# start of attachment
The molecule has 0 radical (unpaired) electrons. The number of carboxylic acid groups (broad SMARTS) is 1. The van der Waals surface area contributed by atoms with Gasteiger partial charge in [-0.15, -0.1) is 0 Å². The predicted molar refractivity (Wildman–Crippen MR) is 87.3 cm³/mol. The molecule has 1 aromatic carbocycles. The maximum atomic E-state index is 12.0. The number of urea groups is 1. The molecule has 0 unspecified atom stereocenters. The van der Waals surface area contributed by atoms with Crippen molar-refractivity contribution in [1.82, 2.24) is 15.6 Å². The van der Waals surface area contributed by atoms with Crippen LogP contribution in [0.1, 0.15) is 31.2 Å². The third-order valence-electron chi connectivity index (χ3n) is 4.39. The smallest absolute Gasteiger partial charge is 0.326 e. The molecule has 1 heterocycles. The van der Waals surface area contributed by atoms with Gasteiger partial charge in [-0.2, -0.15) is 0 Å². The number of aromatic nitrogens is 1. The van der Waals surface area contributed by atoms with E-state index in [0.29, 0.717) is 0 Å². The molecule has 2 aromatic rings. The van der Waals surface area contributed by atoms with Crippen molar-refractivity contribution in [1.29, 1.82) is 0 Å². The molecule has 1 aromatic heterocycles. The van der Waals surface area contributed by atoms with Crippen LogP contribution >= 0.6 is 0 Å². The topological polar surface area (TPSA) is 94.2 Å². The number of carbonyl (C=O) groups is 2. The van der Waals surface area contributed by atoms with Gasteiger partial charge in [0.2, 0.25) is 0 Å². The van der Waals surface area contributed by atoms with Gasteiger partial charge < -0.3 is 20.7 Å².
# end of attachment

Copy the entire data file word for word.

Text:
The molecule has 0 radical (unpaired) electrons. The number of carboxylic acid groups (broad SMARTS) is 1. The van der Waals surface area contributed by atoms with Gasteiger partial charge in [-0.15, -0.1) is 0 Å². The predicted molar refractivity (Wildman–Crippen MR) is 87.3 cm³/mol. The molecule has 1 aromatic carbocycles. The maximum atomic E-state index is 12.0. The number of urea groups is 1. The molecule has 0 unspecified atom stereocenters. The van der Waals surface area contributed by atoms with Crippen molar-refractivity contribution in [1.82, 2.24) is 15.6 Å². The van der Waals surface area contributed by atoms with Crippen LogP contribution in [0.1, 0.15) is 31.2 Å². The third-order valence-electron chi connectivity index (χ3n) is 4.39. The smallest absolute Gasteiger partial charge is 0.326 e. The molecule has 1 heterocycles. The van der Waals surface area contributed by atoms with Gasteiger partial charge in [-0.2, -0.15) is 0 Å². The number of aromatic nitrogens is 1. The van der Waals surface area contributed by atoms with E-state index in [0.29, 0.717) is 0 Å². The molecule has 2 aromatic rings. The van der Waals surface area contributed by atoms with Crippen molar-refractivity contribution in [1.29, 1.82) is 0 Å². The molecule has 1 aromatic heterocycles. The van der Waals surface area contributed by atoms with Crippen LogP contribution >= 0.6 is 0 Å². The topological polar surface area (TPSA) is 94.2 Å². The number of carbonyl (C=O) groups is 2. The van der Waals surface area contributed by atoms with Gasteiger partial charge in [0.2, 0.25) is 0 Å². The van der Waals surface area contributed by atoms with Gasteiger partial charge < -0.3 is 20.7 Å².